dc.titleOrganizational Characteristics and Adverse Patient Outcomes in Provincial Hospital, Thailanden
dc.title.alternativeEvidence-Based Practice Related Outcomesen
dc.contributor.authorAbhicharttibutra, Kulwadeeen
dc.contributor.departmentPhi Omega-at-Largeen
dc.author.detailsKulwadee Abhicharttibutra, RN, akulwadee@gmail.comen
dc.identifier.urihttp://hdl.handle.net/10755/616434-
dc.description.abstractSession presented on Friday, July 22, 2016: The quality of care is an important goal for improving healthcare service. Nurses have significant roles in preventing adverse patient outcomes and improve quality of care. Moreover, nursing practice environment is important for good patient outcomes. This study aimed to examine the relationship between organizational characteristics and adverse patient outcomes in provincial hospitals, Thailand. Populations in this study were patients who were hospitalized and registered nurses who were working at selected units from August to December, 2014. Sample included 155 units and 886 registered nurses. The research instruments included 1) organizational characteristics form including ward type, number of bed, number of nurses and patients, and ocupancy rate. 2) An adverse patient outcome recording form and 2) the Nursing Practice Environment Questionnaire transladed by Nantsupawat (2010). Data was analyzed by using frequency, percentage, mean, standard deviation and spearman Rank Correlation Coefficients. Results revealed that the average of nurse to patient ratio was 8.01 (SD= 2.70), of occupancy rate was 84.72 (SD= 34.84), of practice environment was at a favorable category. The incidents rate per month of fall was .09 (SD=.32), of pressure sore was .94(SD=3.86), of hospital-acquired pneumonia was .23 (SD=.72), of hospital-acquired urinary tract infection was .35 (SD=1.00), of medication error was 5.26 (SD=9.82), of complaint was .08 (SD= .33), and of patient identification error was .08 (SD=.33). Occupancy rate were positively related with pressure sore (Rs = .396, p <.001), hospital-acquired pneumonia (Rs = .261, p<.01), and hospital-acquired urinary tract infection (Rs = .295, p <.001). Nursing practice environment was negatively related to fall (r = -.163, p<.05) and medical error (r = -.204, p<.05). The results of this study can be an information for nurse managers to manage occupancy rate and nursing practice environment in order to prevent the occurrence of adverse patient outcomes and improve quality of care.en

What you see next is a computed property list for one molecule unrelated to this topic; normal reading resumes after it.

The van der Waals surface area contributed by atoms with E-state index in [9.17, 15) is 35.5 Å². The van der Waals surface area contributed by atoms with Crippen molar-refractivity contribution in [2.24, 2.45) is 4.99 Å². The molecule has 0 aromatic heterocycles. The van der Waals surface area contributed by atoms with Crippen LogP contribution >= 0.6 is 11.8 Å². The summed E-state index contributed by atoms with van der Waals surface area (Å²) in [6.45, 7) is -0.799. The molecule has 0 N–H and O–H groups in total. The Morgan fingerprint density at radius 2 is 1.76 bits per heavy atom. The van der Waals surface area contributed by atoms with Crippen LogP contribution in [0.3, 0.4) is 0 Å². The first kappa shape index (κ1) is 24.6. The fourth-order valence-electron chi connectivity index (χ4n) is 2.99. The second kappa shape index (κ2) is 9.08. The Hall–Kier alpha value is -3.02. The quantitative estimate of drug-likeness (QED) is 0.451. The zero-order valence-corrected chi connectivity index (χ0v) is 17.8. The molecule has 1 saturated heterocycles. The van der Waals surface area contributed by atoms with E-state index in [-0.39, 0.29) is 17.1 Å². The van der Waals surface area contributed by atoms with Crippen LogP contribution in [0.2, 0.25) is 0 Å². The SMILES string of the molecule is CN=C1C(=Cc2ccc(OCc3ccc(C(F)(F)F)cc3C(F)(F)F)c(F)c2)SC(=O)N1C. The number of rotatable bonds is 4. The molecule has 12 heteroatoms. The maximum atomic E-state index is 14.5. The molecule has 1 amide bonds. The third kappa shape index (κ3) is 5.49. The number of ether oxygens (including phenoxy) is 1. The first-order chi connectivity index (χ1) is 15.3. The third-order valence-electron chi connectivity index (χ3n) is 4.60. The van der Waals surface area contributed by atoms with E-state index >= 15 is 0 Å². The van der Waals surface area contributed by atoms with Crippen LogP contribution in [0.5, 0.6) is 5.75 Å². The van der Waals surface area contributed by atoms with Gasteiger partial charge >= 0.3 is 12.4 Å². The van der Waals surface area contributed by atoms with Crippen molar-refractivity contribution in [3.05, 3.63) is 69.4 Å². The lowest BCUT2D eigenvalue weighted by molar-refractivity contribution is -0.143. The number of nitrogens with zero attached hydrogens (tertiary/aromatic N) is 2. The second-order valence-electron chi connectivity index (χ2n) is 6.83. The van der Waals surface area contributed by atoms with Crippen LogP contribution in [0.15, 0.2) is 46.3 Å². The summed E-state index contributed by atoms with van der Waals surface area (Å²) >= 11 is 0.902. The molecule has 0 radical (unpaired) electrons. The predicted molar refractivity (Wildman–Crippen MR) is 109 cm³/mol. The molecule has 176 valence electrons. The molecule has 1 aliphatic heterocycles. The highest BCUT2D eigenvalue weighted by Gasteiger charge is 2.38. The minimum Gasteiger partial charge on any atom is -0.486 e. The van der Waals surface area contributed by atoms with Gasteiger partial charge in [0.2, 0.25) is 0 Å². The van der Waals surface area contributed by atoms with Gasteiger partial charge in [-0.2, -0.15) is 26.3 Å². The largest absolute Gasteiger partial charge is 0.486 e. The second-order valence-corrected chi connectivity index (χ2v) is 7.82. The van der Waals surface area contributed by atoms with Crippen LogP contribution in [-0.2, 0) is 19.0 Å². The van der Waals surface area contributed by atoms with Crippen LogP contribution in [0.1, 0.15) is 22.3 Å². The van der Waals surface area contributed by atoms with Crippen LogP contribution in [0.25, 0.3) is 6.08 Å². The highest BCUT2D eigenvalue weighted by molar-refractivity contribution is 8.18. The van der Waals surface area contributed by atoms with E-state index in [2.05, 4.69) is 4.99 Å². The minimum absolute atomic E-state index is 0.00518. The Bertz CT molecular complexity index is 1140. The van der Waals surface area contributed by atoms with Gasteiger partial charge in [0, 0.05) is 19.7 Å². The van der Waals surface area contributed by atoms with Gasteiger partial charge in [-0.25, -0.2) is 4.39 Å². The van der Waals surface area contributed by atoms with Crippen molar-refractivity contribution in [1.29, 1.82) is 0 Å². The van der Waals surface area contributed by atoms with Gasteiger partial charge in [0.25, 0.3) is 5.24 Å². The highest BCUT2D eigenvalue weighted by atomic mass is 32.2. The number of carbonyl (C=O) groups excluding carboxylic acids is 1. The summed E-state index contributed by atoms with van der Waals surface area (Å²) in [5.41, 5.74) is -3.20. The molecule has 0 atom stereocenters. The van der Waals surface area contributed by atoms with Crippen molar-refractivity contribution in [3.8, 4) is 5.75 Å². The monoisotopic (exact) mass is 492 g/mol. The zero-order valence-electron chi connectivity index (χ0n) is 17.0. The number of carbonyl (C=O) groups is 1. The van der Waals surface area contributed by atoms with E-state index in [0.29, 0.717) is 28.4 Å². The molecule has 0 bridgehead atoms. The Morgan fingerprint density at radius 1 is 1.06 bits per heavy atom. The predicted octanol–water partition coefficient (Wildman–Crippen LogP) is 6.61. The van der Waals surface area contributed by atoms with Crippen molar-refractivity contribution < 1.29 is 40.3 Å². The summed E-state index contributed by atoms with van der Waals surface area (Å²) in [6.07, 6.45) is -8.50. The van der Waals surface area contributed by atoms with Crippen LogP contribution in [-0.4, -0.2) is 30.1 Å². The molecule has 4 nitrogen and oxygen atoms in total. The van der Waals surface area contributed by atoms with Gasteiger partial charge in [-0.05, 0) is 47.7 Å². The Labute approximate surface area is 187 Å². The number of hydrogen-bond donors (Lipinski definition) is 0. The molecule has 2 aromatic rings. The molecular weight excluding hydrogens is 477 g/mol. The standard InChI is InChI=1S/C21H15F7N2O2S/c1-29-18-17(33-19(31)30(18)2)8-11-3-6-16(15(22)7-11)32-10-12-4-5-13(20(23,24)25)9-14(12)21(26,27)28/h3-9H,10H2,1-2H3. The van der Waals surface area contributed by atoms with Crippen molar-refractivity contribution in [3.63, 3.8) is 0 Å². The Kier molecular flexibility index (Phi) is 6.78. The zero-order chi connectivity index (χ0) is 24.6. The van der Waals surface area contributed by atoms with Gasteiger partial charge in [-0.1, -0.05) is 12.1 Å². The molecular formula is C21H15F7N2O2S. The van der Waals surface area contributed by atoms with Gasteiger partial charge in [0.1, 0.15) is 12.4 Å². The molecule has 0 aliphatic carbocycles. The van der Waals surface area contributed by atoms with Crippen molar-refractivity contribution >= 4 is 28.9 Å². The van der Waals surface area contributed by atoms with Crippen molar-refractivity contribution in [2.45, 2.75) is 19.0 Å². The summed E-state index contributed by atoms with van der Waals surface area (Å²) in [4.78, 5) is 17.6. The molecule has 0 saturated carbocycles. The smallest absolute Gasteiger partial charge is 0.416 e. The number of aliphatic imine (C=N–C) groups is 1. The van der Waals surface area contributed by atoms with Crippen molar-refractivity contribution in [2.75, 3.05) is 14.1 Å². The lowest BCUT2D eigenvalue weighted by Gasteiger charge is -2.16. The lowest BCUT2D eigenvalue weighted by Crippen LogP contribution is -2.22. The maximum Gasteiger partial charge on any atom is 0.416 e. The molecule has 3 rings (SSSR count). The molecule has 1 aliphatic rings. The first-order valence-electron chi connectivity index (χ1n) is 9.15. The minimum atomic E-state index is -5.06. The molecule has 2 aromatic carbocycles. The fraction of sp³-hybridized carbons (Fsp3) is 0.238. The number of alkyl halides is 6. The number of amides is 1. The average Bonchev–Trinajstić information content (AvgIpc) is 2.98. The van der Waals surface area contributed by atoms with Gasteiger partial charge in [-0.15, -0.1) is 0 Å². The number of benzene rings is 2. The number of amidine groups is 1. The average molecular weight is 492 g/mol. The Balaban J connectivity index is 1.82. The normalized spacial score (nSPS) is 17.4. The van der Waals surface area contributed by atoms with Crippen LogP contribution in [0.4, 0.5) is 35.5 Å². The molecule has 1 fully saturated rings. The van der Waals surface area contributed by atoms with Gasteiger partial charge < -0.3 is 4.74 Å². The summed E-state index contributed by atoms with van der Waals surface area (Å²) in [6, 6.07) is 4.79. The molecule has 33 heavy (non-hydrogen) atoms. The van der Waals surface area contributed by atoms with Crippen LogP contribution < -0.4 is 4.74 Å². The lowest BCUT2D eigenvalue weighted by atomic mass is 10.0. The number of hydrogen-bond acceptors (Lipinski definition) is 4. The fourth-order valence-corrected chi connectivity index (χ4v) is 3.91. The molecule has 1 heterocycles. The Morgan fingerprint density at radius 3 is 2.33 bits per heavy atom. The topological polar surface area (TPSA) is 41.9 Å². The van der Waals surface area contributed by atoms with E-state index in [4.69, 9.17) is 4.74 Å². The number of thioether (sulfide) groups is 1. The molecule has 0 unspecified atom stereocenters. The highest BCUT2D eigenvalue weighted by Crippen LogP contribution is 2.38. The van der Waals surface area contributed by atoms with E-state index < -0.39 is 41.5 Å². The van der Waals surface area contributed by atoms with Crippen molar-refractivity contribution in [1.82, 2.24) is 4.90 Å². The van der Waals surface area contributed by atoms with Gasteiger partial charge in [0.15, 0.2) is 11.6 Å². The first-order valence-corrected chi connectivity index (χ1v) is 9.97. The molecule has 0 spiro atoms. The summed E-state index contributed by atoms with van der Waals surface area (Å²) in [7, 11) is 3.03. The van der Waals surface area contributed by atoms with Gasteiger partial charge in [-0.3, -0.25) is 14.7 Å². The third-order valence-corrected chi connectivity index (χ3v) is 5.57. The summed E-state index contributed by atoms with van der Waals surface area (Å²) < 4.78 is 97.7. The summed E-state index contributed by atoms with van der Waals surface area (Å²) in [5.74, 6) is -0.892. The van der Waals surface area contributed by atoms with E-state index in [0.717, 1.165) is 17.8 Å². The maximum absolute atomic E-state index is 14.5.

dc.subjectAdverse patient outcomesen
dc.subjectOrganizational Characteristicsen
dc.subjectThailanden
dc.date.available2016-07-13T11:12:28Z-
dc.date.issued2016-07-13-
dc.date.issued2016-07-13en
dc.date.accessioned2016-07-13T11:12:28Z-
dc.conference.date2016en
dc.conference.name27th International Nursing Research Congressen
dc.conference.hostSigma Theta Tau International, the Honor Society of Nursingen
dc.conference.locationCape Town, South Africaen
dc.descriptionTheme: Leading Global Research: Advancing Practice, Advocacy, and Policyen